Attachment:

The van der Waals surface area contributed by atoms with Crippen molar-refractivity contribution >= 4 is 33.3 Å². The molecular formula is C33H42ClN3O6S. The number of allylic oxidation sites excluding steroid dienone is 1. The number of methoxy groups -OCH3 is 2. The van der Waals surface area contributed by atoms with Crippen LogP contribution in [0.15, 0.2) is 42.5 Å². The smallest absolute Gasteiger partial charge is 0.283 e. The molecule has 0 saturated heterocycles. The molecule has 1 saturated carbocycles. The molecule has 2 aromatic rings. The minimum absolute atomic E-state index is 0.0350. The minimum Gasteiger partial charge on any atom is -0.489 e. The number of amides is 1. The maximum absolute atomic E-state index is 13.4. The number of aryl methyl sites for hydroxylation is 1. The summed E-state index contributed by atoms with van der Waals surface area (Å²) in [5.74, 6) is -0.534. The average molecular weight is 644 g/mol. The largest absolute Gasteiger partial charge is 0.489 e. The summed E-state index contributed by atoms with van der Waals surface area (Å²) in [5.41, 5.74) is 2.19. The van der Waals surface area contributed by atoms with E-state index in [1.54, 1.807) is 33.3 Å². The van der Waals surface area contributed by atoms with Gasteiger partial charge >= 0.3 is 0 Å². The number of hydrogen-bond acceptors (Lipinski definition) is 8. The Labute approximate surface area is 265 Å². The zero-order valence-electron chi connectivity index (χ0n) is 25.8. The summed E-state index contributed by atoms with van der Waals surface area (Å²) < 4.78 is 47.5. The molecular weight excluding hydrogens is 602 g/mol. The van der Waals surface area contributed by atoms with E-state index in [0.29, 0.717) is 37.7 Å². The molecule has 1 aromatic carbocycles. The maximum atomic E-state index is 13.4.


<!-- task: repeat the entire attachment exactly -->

The van der Waals surface area contributed by atoms with Crippen molar-refractivity contribution >= 4 is 33.3 Å². The molecular formula is C33H42ClN3O6S. The number of allylic oxidation sites excluding steroid dienone is 1. The number of methoxy groups -OCH3 is 2. The van der Waals surface area contributed by atoms with Crippen LogP contribution in [0.15, 0.2) is 42.5 Å². The smallest absolute Gasteiger partial charge is 0.283 e. The molecule has 0 saturated heterocycles. The molecule has 1 saturated carbocycles. The molecule has 2 aromatic rings. The minimum absolute atomic E-state index is 0.0350. The minimum Gasteiger partial charge on any atom is -0.489 e. The number of amides is 1. The maximum absolute atomic E-state index is 13.4. The number of aryl methyl sites for hydroxylation is 1. The summed E-state index contributed by atoms with van der Waals surface area (Å²) in [5.74, 6) is -0.534. The average molecular weight is 644 g/mol. The largest absolute Gasteiger partial charge is 0.489 e. The summed E-state index contributed by atoms with van der Waals surface area (Å²) in [5.41, 5.74) is 2.19. The van der Waals surface area contributed by atoms with E-state index in [1.54, 1.807) is 33.3 Å². The van der Waals surface area contributed by atoms with Gasteiger partial charge >= 0.3 is 0 Å². The number of hydrogen-bond acceptors (Lipinski definition) is 8. The Labute approximate surface area is 265 Å². The zero-order valence-electron chi connectivity index (χ0n) is 25.8. The summed E-state index contributed by atoms with van der Waals surface area (Å²) < 4.78 is 47.5. The molecular weight excluding hydrogens is 602 g/mol. The van der Waals surface area contributed by atoms with E-state index in [0.29, 0.717) is 37.7 Å². The molecule has 1 aromatic carbocycles. The maximum atomic E-state index is 13.4.